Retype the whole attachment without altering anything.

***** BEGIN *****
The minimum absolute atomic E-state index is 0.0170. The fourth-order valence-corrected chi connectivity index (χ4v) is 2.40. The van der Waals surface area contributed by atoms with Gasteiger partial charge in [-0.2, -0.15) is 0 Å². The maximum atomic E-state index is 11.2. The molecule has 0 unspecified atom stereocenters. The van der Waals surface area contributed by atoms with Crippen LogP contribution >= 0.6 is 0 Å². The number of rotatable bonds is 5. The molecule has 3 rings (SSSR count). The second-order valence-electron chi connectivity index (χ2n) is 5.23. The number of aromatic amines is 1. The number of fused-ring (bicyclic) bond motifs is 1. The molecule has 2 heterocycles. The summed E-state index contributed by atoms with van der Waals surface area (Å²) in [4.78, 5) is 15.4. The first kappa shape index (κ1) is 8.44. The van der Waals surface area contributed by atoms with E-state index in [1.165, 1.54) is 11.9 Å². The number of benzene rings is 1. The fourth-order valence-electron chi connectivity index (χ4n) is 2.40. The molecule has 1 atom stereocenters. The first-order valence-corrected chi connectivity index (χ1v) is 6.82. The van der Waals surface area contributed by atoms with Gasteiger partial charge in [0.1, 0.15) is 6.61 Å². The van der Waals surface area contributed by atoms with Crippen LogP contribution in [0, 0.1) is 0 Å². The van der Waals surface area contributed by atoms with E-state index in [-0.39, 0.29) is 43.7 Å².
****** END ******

The minimum absolute atomic E-state index is 0.0170. The fourth-order valence-corrected chi connectivity index (χ4v) is 2.40. The van der Waals surface area contributed by atoms with Gasteiger partial charge in [-0.2, -0.15) is 0 Å². The maximum atomic E-state index is 11.2. The molecule has 0 unspecified atom stereocenters. The van der Waals surface area contributed by atoms with Crippen LogP contribution >= 0.6 is 0 Å². The number of rotatable bonds is 5. The molecule has 3 rings (SSSR count). The second-order valence-electron chi connectivity index (χ2n) is 5.23. The number of aromatic amines is 1. The number of fused-ring (bicyclic) bond motifs is 1. The molecule has 2 heterocycles. The summed E-state index contributed by atoms with van der Waals surface area (Å²) in [4.78, 5) is 15.4. The first kappa shape index (κ1) is 8.44. The van der Waals surface area contributed by atoms with E-state index in [1.165, 1.54) is 11.9 Å². The number of benzene rings is 1. The fourth-order valence-electron chi connectivity index (χ4n) is 2.40. The molecule has 1 atom stereocenters. The first-order valence-corrected chi connectivity index (χ1v) is 6.82. The van der Waals surface area contributed by atoms with Gasteiger partial charge in [0.1, 0.15) is 6.61 Å². The van der Waals surface area contributed by atoms with Crippen LogP contribution in [0, 0.1) is 0 Å². The van der Waals surface area contributed by atoms with E-state index in [-0.39, 0.29) is 43.7 Å².